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2 votes

Worldsheet action in the presence of background fields in complex coordinates

The integration measure is always a top-form. This means that $d^2\sigma$ is really (proportional to) a 2-form $\mathrm{d}\sigma\wedge\mathrm{d}\tau$. $d^2z$ is really (proportional to) a 2-form $\...
Qmechanic's user avatar
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2 votes

Why the choice of Configuration Space in Hamilton's Principle is $(q, \dot{q}, t)$?

Well, the function $f$ in the action integral is always identical to the Lagrangian in Hamilton's principle: $$\delta I=\delta\int_1^2L(q,\dot q,t)\;dt=0,\;\;\text{For Some Path in Configuration space}...
Albertus Magnus's user avatar
0 votes
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Is there a proof that a physical system with a *stationary* action principle cannot always be modelled by a *least* action principle?

On the question whether it is possible to go from Newton's laws to Hamilton's stationary action: Yes, that is possible. (As pointed out by physics stackexchange contributor Kevin Zhou: in physics you ...
Cleonis's user avatar
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0 votes

Is there a proof that a physical system with a *stationary* action principle cannot always be modelled by a *least* action principle?

Yes it is typically the case for field theories. A simple construction involves many harmonic oscillators with large frequencies. When there are an infinite number, the frequencies can be unbounded ...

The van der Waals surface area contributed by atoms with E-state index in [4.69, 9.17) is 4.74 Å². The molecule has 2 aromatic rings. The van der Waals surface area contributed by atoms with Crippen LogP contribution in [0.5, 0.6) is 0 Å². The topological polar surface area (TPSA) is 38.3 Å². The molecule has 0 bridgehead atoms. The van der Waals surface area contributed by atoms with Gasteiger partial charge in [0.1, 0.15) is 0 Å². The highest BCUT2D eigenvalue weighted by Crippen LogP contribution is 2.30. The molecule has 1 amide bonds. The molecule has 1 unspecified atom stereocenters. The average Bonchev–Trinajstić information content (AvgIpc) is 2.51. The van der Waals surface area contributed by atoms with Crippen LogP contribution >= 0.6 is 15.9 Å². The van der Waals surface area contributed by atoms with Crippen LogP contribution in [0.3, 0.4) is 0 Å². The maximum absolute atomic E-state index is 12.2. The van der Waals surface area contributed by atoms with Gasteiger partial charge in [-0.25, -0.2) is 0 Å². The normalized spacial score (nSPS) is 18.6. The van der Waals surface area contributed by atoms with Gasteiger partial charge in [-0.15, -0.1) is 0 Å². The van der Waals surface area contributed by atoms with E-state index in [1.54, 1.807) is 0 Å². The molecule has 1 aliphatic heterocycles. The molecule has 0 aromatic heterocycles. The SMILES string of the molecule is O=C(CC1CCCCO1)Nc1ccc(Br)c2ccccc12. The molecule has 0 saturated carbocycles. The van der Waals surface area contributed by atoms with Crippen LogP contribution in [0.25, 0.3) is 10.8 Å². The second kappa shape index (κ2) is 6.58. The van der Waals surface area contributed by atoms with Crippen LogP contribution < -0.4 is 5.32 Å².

LPZ's user avatar
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Is there a proof that a physical system with a *stationary* action principle cannot always be modelled by a *least* action principle?

If you divide the action integral by the fixed time between the two fixed points in space, the variation principle states, that all paths, invariant with respect to the time mean of the diffenence ...
Roland F's user avatar
-1 votes

Directly integrating the Lagrangian for a simple harmonic oscillator

The action is the difference of time averaged kinetic and potential energy, that is, zero.
my2cts's user avatar
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0 votes

Directly integrating the Lagrangian for a simple harmonic oscillator

Indeed you have the option of actually performing the integration as stated in (1). $$ S = \int\left(\frac{1}{2}m\dot{x}^2 - \frac{1}{2}kx^2\right)dt.\tag{1} $$ That is to say: The only way to ...
Cleonis's user avatar
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1 vote

Directly integrating the Lagrangian for a simple harmonic oscillator

This question can be cast in a convenient way by using the initial conditions $$ x_a=x(t_a) \quad x_b=x(t_b), $$ and taking $$ x(t)=A(x_a,x_b)\cos(\omega t)+B(x_a,x_b)\sin(\omega t). $$ Then, you can ...
Jon's user avatar
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3 votes
Accepted

Directly integrating the Lagrangian for a simple harmonic oscillator

Well, if we know the classical solution $q_{\rm cl}:[t_i,t_f] \to \mathbb{R}$ (which we do for the harmonic oscillator), we can plug it into the action functional $S[q]$ and obtain the on-shell action ...
Qmechanic's user avatar
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